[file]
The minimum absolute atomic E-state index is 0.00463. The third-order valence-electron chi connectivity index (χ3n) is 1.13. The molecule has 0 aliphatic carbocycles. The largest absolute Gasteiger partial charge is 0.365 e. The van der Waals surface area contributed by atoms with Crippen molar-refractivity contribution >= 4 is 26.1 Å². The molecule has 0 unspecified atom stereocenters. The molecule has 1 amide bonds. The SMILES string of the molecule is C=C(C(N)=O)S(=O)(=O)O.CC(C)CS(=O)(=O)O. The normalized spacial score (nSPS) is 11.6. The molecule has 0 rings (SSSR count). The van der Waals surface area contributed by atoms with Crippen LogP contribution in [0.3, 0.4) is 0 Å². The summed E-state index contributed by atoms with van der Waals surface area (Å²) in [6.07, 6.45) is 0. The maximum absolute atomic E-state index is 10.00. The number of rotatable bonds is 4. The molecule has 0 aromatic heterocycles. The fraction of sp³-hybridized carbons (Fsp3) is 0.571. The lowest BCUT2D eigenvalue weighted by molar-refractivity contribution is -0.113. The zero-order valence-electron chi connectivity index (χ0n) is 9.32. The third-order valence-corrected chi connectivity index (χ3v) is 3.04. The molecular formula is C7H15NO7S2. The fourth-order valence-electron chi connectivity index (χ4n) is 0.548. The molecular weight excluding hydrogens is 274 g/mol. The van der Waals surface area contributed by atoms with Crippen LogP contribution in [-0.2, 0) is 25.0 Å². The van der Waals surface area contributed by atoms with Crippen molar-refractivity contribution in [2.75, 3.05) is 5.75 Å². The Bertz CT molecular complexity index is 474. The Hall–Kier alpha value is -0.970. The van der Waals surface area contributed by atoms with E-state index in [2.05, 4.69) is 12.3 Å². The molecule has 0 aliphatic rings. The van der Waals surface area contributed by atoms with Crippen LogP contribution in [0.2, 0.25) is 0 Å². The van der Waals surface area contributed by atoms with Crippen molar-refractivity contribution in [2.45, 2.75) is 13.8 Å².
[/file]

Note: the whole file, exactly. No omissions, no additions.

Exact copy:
The minimum absolute atomic E-state index is 0.00463. The third-order valence-electron chi connectivity index (χ3n) is 1.13. The molecule has 0 aliphatic carbocycles. The largest absolute Gasteiger partial charge is 0.365 e. The van der Waals surface area contributed by atoms with Crippen molar-refractivity contribution >= 4 is 26.1 Å². The molecule has 0 unspecified atom stereocenters. The molecule has 1 amide bonds. The SMILES string of the molecule is C=C(C(N)=O)S(=O)(=O)O.CC(C)CS(=O)(=O)O. The normalized spacial score (nSPS) is 11.6. The molecule has 0 rings (SSSR count). The van der Waals surface area contributed by atoms with Crippen LogP contribution in [0.3, 0.4) is 0 Å². The summed E-state index contributed by atoms with van der Waals surface area (Å²) in [6.07, 6.45) is 0. The maximum absolute atomic E-state index is 10.00. The number of rotatable bonds is 4. The molecule has 0 aromatic heterocycles. The fraction of sp³-hybridized carbons (Fsp3) is 0.571. The lowest BCUT2D eigenvalue weighted by molar-refractivity contribution is -0.113. The zero-order valence-electron chi connectivity index (χ0n) is 9.32. The third-order valence-corrected chi connectivity index (χ3v) is 3.04. The molecular formula is C7H15NO7S2. The fourth-order valence-electron chi connectivity index (χ4n) is 0.548. The molecular weight excluding hydrogens is 274 g/mol. The van der Waals surface area contributed by atoms with Crippen LogP contribution in [-0.2, 0) is 25.0 Å². The van der Waals surface area contributed by atoms with Crippen molar-refractivity contribution in [2.75, 3.05) is 5.75 Å². The Bertz CT molecular complexity index is 474. The Hall–Kier alpha value is -0.970. The van der Waals surface area contributed by atoms with E-state index in [2.05, 4.69) is 12.3 Å². The molecule has 0 aliphatic rings. The van der Waals surface area contributed by atoms with Crippen LogP contribution in [0.2, 0.25) is 0 Å². The van der Waals surface area contributed by atoms with Crippen molar-refractivity contribution in [2.45, 2.75) is 13.8 Å².